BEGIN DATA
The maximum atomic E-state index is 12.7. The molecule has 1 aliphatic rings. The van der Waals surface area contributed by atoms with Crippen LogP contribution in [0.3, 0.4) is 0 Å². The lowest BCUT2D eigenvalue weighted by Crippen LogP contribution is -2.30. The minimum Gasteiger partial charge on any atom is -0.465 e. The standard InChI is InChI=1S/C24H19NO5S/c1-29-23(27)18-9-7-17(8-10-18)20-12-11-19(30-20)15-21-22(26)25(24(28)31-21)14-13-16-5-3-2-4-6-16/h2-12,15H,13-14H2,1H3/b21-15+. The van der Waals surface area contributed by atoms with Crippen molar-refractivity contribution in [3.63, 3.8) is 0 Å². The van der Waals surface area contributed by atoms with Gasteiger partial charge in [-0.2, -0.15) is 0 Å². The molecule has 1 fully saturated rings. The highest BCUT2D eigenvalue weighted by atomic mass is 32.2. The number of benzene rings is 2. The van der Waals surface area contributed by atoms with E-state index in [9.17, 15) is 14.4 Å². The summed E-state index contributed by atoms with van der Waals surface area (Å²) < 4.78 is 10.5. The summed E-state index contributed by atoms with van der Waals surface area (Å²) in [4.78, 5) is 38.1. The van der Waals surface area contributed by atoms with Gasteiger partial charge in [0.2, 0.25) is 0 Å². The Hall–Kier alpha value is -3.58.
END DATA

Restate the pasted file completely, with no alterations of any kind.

The maximum atomic E-state index is 12.7. The molecule has 1 aliphatic rings. The van der Waals surface area contributed by atoms with Crippen LogP contribution in [0.3, 0.4) is 0 Å². The lowest BCUT2D eigenvalue weighted by Crippen LogP contribution is -2.30. The minimum Gasteiger partial charge on any atom is -0.465 e. The standard InChI is InChI=1S/C24H19NO5S/c1-29-23(27)18-9-7-17(8-10-18)20-12-11-19(30-20)15-21-22(26)25(24(28)31-21)14-13-16-5-3-2-4-6-16/h2-12,15H,13-14H2,1H3/b21-15+. The van der Waals surface area contributed by atoms with Crippen molar-refractivity contribution in [3.63, 3.8) is 0 Å². The van der Waals surface area contributed by atoms with Gasteiger partial charge in [-0.2, -0.15) is 0 Å². The molecule has 1 fully saturated rings. The highest BCUT2D eigenvalue weighted by atomic mass is 32.2. The number of benzene rings is 2. The van der Waals surface area contributed by atoms with E-state index in [9.17, 15) is 14.4 Å². The summed E-state index contributed by atoms with van der Waals surface area (Å²) < 4.78 is 10.5. The summed E-state index contributed by atoms with van der Waals surface area (Å²) in [4.78, 5) is 38.1. The van der Waals surface area contributed by atoms with Gasteiger partial charge in [0.2, 0.25) is 0 Å². The Hall–Kier alpha value is -3.58.